The encryption can be configured to request a password every time the hard drive is powered on or only request a password if the hard drive is connected to a new device. In the latter scenario, the AES encryption key is stored in the computer’s Trusted Platform Module (TPM), allowing caching the encryption key while the hard drive is powered off.
The purpose of hardware-based encryption is protecting encrypted data against a cold boot type attack. If a removable drive is hardware-encrypted, no one will be able to access information from that drive without entering the correct password. Note that the entire hard drive gets encrypted including the partition tables, the file system, and the OS boot partition. In other words, absolutely everything on the hard drive becomes encrypted.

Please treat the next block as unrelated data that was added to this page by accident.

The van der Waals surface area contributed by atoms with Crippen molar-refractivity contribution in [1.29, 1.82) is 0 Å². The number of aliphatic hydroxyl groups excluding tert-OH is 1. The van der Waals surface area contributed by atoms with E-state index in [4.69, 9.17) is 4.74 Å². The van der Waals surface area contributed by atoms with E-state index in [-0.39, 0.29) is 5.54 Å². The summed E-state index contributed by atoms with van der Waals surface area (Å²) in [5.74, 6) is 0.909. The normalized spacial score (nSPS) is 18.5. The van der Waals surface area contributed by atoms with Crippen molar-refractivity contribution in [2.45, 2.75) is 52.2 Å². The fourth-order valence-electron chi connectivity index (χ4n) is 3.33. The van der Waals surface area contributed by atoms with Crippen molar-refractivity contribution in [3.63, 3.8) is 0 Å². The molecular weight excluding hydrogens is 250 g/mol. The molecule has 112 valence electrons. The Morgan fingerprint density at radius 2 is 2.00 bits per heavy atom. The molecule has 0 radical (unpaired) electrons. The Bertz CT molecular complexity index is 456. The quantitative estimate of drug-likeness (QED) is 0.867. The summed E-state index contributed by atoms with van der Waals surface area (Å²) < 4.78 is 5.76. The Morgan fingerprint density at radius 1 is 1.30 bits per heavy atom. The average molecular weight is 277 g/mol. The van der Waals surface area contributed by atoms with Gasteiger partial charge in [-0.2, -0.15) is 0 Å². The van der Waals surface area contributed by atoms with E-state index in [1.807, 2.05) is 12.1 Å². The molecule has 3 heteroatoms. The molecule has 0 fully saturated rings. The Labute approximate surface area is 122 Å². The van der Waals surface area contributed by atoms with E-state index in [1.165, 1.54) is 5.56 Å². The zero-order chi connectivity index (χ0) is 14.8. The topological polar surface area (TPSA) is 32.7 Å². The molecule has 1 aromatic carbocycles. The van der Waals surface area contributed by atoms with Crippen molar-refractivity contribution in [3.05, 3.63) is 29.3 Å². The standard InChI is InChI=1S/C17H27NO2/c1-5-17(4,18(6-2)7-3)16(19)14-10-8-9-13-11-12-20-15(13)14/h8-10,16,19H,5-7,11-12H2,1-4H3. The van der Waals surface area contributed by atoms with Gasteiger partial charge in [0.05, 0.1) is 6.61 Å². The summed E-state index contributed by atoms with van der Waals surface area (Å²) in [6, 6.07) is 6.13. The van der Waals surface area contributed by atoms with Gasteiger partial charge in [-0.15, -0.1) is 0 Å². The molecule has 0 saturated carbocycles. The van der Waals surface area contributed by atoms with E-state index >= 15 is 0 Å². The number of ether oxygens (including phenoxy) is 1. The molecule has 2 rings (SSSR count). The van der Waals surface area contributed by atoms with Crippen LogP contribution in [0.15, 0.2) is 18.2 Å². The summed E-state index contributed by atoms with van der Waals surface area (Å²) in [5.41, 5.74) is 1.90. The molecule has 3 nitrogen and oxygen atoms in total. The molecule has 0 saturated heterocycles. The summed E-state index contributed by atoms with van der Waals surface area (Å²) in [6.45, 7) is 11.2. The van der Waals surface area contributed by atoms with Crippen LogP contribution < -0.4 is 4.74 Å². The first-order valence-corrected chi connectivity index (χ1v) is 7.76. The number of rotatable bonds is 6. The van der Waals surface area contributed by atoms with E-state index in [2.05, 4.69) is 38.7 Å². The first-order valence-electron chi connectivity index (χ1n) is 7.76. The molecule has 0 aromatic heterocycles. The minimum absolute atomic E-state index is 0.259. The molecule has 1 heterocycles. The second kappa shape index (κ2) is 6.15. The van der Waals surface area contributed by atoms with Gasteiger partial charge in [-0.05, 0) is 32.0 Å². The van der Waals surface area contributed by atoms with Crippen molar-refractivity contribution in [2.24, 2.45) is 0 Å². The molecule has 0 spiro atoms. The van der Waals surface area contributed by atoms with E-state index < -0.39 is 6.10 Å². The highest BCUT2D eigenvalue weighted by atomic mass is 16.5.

When activated, AES encryption has little or no performance penalty because the encryption is handled by the hard drive controller and not the computer’s CPU. You may experience slightly higher access latency and slightly reduced read-write speeds, but no major performance impact is observable.
From the OS point of view, accessing encrypted information is no different from accessing an unencrypted device because all encryption-decryption operations happen on the lowest possible level inside the hard drive. As a result, recovering information from a hardware-encrypted HDD works in exactly the same way as recovering data from an unencrypted one – except that you’ll need to enter the correct password in order to mount that hard drive if you’re going to work from a different PC than it was originally attached to.
Please note that there is no way around the password if the hard drive is AES-encrypted.